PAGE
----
After starting the band and beginning to perform quite a bit, Alegría realized that though they were touring a lot, they weren’t touring in Peru very much, a country with a relatively small base of jazz fans. His solution was to create Tour Peru and invite fans to travel to Peru with the band. He arranged for some unique tour experiences, as well as a tour of Machu Picchu, and started the fan/band tours in 2008. One participant in the 2008 tour was so inspired that she opened a restaurant, The Tutuma Social Club, which serves Peruvian dishes and features jazz, including the sextet. You can read a review I wrote of the sextet’s performance at the club here. You can see a video of a performance at the club here.

As anyone who has experienced the reality of returning from a remarkable trip can attest, it takes a while to process everything that occurred. Nevertheless, I do want to acknowledge some of the musical highlights.

A dance troupe portraying slavery and emancipation in El Carmen, Peru

The first was an outdoor concert in the square at El Carmen, a small town that was hit by the earthquake of 2007. The stage was located in front of a beautiful little church. The opening act was a dance troupe that portrayed the bondage and emancipation of African slaves that were brought to Peru. The closing act was a dance/acrobat troupe called Milenio. They evoked Stomp!, The Blue Man Group, and other highly percussive dance companies. They did a pantomime of a soccer game that was hilarious, complete with over the head kicks, fights, and more.  In between the Afro-Peruvian Jazz Sextet did a 45-minute set that had the audience clapping and singing along, and yelling for more as their set ended.

Another highlight was a performance by a panpipe band in Cusco, the “belly button of the world” according to Incan lore. Mauk’Allalta is a four piece band using two different kinds of flutes, a guitar, a 10-string charango, a large, cow skin covered drum, percussion, and three different sizes of pan pipes, the largest of which was about four feet long. Two members of the band are Incan shamans, and they explained the relationship of their music to the Incan belief system. Consequently, a song that evoked thunder, wind, and rain had more context knowing that Incans believe in living in harmony with mother earth. The next day during a tour of Machu Picchu, we heard more about the Incan belief system and their relationship to the world. I don’t have the space to go into the details, though I can say that the belief system, and its relationship to the music of panpipers, is much more complex than you might imagine from hearing this music on the streets of your city, or in new age gift shops.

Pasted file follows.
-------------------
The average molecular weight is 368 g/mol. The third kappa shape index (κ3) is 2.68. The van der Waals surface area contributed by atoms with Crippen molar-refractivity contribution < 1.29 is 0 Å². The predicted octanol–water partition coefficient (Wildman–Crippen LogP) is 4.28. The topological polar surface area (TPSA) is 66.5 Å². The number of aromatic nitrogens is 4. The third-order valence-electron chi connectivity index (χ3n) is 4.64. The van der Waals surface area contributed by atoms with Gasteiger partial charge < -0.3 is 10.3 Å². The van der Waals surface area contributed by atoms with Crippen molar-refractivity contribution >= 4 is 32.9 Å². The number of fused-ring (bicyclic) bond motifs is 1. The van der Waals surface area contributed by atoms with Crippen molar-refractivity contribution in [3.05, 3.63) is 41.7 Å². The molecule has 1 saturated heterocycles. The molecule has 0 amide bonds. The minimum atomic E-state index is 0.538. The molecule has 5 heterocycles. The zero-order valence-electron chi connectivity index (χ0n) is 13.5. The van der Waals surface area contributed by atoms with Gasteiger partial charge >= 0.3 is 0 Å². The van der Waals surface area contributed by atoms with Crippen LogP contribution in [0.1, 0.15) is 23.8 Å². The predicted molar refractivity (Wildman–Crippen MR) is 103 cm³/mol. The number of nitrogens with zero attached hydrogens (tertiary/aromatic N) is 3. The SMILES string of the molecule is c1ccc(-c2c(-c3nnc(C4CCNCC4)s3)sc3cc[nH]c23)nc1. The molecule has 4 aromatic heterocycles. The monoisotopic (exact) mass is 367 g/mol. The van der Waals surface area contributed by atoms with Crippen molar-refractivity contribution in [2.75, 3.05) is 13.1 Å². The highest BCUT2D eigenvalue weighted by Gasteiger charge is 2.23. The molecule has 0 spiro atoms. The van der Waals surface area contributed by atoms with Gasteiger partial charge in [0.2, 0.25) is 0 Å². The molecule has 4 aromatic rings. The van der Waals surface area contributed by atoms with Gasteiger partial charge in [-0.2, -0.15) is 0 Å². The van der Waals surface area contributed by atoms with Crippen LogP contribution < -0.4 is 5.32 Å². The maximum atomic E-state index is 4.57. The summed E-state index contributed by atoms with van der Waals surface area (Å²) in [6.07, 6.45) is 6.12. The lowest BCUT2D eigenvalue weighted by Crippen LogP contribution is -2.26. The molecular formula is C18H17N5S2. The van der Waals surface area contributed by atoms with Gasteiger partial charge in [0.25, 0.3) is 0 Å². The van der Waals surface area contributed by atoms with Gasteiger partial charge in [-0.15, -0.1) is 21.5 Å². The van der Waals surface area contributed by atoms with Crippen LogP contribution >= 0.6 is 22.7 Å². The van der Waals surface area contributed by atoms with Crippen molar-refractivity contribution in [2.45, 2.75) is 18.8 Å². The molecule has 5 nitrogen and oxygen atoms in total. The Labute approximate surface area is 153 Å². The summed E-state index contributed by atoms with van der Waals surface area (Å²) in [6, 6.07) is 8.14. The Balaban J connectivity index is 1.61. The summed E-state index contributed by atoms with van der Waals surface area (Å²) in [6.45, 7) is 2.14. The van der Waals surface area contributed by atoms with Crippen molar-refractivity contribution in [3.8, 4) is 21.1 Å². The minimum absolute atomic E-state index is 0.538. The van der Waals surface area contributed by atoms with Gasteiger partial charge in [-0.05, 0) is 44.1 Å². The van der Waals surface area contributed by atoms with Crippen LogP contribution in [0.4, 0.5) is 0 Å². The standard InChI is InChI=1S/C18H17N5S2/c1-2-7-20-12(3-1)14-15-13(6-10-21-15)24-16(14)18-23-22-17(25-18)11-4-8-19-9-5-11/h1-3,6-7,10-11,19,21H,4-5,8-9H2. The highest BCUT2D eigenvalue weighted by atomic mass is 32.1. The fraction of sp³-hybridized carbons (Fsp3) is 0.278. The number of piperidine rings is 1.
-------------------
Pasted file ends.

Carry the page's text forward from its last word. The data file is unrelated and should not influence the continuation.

As the healing ceremony began, the sound of the ram's horn wafted down the valley to Cusco.

The day after we went to Machu Picchu, the shamans of Mauk’Allalta invited us to their house for cleansing and healing ceremonies. The ceremonies took place in a low ceilinged room that contained vintage stereo consoles and radios, as well as a small table for preparing herbs, flowers, and other accoutrements for the ceremonies. Members of the sextet and about eight of the sixteen fans went through the ceremonies while the music of the Incans was being played. The sextet and the fans all came from a variety of belief systems – Hebrew, Catholic, Protestants, agnostic. Nevertheless, we all agreed that the ceremonies, combined with the music, made for a moving experience. Afterwards, we all shared chicha, a fermented corn liquor. This was definitely not a stop on a usual guided tour.

We had three different drum sessions, in which the sextet’s Peruvian drummer, Hugo Alcázar, taught us about the cajón. The lessons allowed us to learn about the Peruvian national instrument, and what it takes to create its one of a kind rhythms. The cajón was created out of necessity, when plantation owners would not allow any Africans to own instruments. So the African slaves picked up drawers or crates and began pounding out rhythms. A half dozen of the tour participants even played cajón during the last song of the sextet’s performance one evening. The sound was thunderous and the results joyous. It is more than ironic that the cajón once a symbol of oppression, is now a national symbol for Peru.